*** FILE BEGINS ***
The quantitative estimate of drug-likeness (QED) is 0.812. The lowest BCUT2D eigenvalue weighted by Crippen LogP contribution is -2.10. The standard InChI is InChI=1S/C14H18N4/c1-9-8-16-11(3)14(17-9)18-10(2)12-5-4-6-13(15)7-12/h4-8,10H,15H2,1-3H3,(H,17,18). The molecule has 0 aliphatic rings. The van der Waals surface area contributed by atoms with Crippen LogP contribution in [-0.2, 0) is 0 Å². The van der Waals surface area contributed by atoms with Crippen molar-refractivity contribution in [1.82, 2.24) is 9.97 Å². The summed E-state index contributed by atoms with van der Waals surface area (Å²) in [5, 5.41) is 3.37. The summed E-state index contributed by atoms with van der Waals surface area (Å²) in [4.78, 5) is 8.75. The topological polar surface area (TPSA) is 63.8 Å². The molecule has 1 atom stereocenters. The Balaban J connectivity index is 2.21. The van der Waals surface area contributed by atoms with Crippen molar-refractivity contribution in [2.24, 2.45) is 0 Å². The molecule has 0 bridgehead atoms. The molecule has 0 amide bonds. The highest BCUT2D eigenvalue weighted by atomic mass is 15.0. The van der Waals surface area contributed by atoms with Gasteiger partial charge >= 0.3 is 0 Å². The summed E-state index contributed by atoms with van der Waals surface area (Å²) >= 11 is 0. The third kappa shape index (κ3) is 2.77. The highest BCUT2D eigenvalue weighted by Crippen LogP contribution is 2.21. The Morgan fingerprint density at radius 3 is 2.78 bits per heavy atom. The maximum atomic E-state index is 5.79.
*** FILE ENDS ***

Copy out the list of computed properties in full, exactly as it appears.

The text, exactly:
The quantitative estimate of drug-likeness (QED) is 0.812. The lowest BCUT2D eigenvalue weighted by Crippen LogP contribution is -2.10. The standard InChI is InChI=1S/C14H18N4/c1-9-8-16-11(3)14(17-9)18-10(2)12-5-4-6-13(15)7-12/h4-8,10H,15H2,1-3H3,(H,17,18). The molecule has 0 aliphatic rings. The van der Waals surface area contributed by atoms with Crippen LogP contribution in [-0.2, 0) is 0 Å². The van der Waals surface area contributed by atoms with Crippen molar-refractivity contribution in [1.82, 2.24) is 9.97 Å². The summed E-state index contributed by atoms with van der Waals surface area (Å²) in [5, 5.41) is 3.37. The summed E-state index contributed by atoms with van der Waals surface area (Å²) in [4.78, 5) is 8.75. The topological polar surface area (TPSA) is 63.8 Å². The molecule has 1 atom stereocenters. The Balaban J connectivity index is 2.21. The van der Waals surface area contributed by atoms with Crippen molar-refractivity contribution in [2.24, 2.45) is 0 Å². The molecule has 0 bridgehead atoms. The molecule has 0 amide bonds. The highest BCUT2D eigenvalue weighted by atomic mass is 15.0. The van der Waals surface area contributed by atoms with Gasteiger partial charge >= 0.3 is 0 Å². The summed E-state index contributed by atoms with van der Waals surface area (Å²) >= 11 is 0. The third kappa shape index (κ3) is 2.77. The highest BCUT2D eigenvalue weighted by Crippen LogP contribution is 2.21. The Morgan fingerprint density at radius 3 is 2.78 bits per heavy atom. The maximum atomic E-state index is 5.79.